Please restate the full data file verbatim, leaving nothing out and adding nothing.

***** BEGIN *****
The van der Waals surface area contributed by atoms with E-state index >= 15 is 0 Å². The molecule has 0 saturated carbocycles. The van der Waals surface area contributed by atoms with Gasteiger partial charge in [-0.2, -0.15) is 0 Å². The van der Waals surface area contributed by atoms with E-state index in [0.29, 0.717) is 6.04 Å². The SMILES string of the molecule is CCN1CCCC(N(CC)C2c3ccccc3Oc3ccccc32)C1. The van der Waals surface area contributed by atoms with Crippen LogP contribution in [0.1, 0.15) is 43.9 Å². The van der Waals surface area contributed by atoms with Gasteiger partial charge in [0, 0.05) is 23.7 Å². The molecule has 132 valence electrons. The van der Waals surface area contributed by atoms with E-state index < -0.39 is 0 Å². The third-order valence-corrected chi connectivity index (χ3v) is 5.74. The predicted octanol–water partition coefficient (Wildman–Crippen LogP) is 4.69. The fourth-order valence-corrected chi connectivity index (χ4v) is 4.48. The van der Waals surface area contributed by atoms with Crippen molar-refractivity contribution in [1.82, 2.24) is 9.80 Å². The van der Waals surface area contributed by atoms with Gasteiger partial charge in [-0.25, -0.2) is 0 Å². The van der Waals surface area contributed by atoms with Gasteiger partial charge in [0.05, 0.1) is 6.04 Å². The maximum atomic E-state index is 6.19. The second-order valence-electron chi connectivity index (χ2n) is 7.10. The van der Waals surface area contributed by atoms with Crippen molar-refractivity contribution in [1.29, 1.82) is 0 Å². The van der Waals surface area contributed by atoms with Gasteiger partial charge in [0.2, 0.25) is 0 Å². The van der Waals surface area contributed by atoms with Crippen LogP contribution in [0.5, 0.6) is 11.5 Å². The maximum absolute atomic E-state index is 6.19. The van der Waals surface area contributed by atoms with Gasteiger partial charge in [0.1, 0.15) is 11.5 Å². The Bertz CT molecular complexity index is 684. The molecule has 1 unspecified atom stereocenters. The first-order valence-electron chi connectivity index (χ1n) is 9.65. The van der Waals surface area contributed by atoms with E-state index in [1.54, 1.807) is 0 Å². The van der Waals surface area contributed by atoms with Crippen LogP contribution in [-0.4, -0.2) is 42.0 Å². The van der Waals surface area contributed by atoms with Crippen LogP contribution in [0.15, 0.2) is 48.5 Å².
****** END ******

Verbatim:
The van der Waals surface area contributed by atoms with E-state index >= 15 is 0 Å². The molecule has 0 saturated carbocycles. The van der Waals surface area contributed by atoms with Gasteiger partial charge in [-0.2, -0.15) is 0 Å². The van der Waals surface area contributed by atoms with E-state index in [0.29, 0.717) is 6.04 Å². The SMILES string of the molecule is CCN1CCCC(N(CC)C2c3ccccc3Oc3ccccc32)C1. The van der Waals surface area contributed by atoms with Crippen LogP contribution in [0.1, 0.15) is 43.9 Å². The van der Waals surface area contributed by atoms with Gasteiger partial charge in [0, 0.05) is 23.7 Å². The molecule has 132 valence electrons. The van der Waals surface area contributed by atoms with E-state index < -0.39 is 0 Å². The third-order valence-corrected chi connectivity index (χ3v) is 5.74. The predicted octanol–water partition coefficient (Wildman–Crippen LogP) is 4.69. The fourth-order valence-corrected chi connectivity index (χ4v) is 4.48. The van der Waals surface area contributed by atoms with Crippen molar-refractivity contribution in [1.82, 2.24) is 9.80 Å². The van der Waals surface area contributed by atoms with Gasteiger partial charge in [-0.25, -0.2) is 0 Å². The van der Waals surface area contributed by atoms with Gasteiger partial charge in [0.05, 0.1) is 6.04 Å². The maximum atomic E-state index is 6.19. The second-order valence-electron chi connectivity index (χ2n) is 7.10. The van der Waals surface area contributed by atoms with Crippen molar-refractivity contribution in [1.29, 1.82) is 0 Å². The van der Waals surface area contributed by atoms with Gasteiger partial charge in [0.2, 0.25) is 0 Å². The van der Waals surface area contributed by atoms with Crippen LogP contribution in [0.5, 0.6) is 11.5 Å². The maximum absolute atomic E-state index is 6.19. The van der Waals surface area contributed by atoms with Gasteiger partial charge in [0.1, 0.15) is 11.5 Å². The Bertz CT molecular complexity index is 684. The molecule has 1 unspecified atom stereocenters. The first-order valence-electron chi connectivity index (χ1n) is 9.65. The van der Waals surface area contributed by atoms with E-state index in [1.54, 1.807) is 0 Å². The van der Waals surface area contributed by atoms with Crippen LogP contribution in [-0.4, -0.2) is 42.0 Å². The van der Waals surface area contributed by atoms with Crippen LogP contribution in [0.15, 0.2) is 48.5 Å².